Emerson Translation Activity

Emerson is a heady thinker, filling his paragraphs with aphorisms (memorably sayings) and connections that we often have to translate.  He is known as being tough to remember, too!  Readers revisiting him often note this feature of his style.  As critical readers, we need to analyze, or break down, the material into our own terms.  To this end, take on the following translation task of one of his paragraphs. Put it into your own words.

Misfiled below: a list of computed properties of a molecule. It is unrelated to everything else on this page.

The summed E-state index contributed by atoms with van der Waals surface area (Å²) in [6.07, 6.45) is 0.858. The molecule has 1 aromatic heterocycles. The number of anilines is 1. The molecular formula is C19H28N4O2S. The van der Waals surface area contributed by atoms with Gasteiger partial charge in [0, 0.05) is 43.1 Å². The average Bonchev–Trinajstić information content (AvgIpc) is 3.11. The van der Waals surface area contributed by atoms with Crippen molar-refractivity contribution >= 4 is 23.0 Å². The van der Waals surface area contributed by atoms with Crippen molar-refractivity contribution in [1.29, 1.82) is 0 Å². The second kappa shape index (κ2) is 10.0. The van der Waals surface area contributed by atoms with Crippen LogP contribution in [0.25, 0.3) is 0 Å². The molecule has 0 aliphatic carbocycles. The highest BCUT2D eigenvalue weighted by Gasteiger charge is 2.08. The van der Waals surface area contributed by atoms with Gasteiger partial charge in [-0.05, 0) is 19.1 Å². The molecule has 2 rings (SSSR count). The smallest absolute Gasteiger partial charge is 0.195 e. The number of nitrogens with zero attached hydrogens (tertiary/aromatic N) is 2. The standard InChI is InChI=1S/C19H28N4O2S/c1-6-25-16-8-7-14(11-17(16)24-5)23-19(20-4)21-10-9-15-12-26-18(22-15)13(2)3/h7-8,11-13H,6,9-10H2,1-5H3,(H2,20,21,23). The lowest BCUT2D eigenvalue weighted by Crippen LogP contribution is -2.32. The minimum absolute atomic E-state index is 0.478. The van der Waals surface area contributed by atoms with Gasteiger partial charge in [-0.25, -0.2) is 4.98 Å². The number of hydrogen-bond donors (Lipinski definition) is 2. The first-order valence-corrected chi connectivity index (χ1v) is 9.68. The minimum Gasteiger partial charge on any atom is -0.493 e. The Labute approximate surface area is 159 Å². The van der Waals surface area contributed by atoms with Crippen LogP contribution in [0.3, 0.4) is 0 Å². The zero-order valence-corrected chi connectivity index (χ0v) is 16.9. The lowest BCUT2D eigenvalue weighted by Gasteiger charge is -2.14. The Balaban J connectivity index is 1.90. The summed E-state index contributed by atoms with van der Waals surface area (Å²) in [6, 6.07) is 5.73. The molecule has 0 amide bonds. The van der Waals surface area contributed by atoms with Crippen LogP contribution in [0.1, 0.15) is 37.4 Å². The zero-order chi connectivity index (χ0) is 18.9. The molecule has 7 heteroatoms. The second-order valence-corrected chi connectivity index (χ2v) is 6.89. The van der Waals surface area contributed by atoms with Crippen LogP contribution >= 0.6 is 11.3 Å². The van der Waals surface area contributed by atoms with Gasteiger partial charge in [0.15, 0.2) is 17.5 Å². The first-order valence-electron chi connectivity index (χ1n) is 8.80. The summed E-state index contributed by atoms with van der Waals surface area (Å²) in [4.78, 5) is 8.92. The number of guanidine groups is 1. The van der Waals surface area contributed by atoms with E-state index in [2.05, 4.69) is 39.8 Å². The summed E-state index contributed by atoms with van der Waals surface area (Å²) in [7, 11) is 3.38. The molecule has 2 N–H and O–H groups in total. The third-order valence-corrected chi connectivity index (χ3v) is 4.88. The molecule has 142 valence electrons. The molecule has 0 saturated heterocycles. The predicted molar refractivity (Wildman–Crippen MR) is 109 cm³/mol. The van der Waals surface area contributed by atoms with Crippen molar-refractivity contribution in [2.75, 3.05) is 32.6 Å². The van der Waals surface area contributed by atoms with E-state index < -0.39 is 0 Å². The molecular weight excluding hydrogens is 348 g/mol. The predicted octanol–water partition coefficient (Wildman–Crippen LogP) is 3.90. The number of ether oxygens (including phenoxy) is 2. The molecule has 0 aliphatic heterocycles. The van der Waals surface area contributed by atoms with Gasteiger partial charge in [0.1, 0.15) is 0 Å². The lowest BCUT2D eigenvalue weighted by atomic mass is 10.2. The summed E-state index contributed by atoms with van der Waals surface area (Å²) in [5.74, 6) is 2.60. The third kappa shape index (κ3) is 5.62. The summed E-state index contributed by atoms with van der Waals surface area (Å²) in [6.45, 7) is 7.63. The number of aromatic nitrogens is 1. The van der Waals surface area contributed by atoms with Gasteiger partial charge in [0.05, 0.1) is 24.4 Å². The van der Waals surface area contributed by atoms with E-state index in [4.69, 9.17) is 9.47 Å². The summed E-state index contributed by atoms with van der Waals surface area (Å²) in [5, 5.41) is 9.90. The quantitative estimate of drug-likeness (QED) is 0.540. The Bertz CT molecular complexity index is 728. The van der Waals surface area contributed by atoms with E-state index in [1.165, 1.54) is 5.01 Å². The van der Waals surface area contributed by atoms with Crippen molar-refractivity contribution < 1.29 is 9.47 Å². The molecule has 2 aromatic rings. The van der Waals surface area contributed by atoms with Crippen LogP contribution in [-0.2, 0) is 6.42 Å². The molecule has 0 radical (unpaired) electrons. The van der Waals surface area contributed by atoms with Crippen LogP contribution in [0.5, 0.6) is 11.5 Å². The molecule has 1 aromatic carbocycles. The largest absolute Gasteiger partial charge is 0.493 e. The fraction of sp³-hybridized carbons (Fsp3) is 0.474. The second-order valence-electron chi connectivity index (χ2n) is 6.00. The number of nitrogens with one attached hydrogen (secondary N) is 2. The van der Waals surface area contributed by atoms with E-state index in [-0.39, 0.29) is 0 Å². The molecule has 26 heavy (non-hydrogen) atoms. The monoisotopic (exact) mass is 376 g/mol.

To the young mind, every thing is individual, stands by itself. By and by, it finds how to join two things, and see in them one nature; then three, then three thousand; and so, tyrannized over by its own unifying instinct, it goes on tying things together, diminishing anomalies, discovering roots running under ground, whereby contrary and remote things cohere, and flower out from one stem. It presently learns, that, since the dawn of history, there has been a constant accumulation and classifying of facts. But what is classification but the perceiving that these objects are not chaotic, and are not foreign, but have a law which is also a law of the human mind? The astronomer discovers that geometry, a pure abstraction of the human mind, is the measure of planetary motion. The chemist finds proportions and intelligible method throughout matter; and science is nothing but the finding of analogy, identity, in the most remote parts. The ambitious soul sits down before each refractory fact; one after another, reduces all strange constitutions, all new powers, to their class and their law, and goes on for ever to animate the last fibre of organization, the outskirts of nature, by insight.
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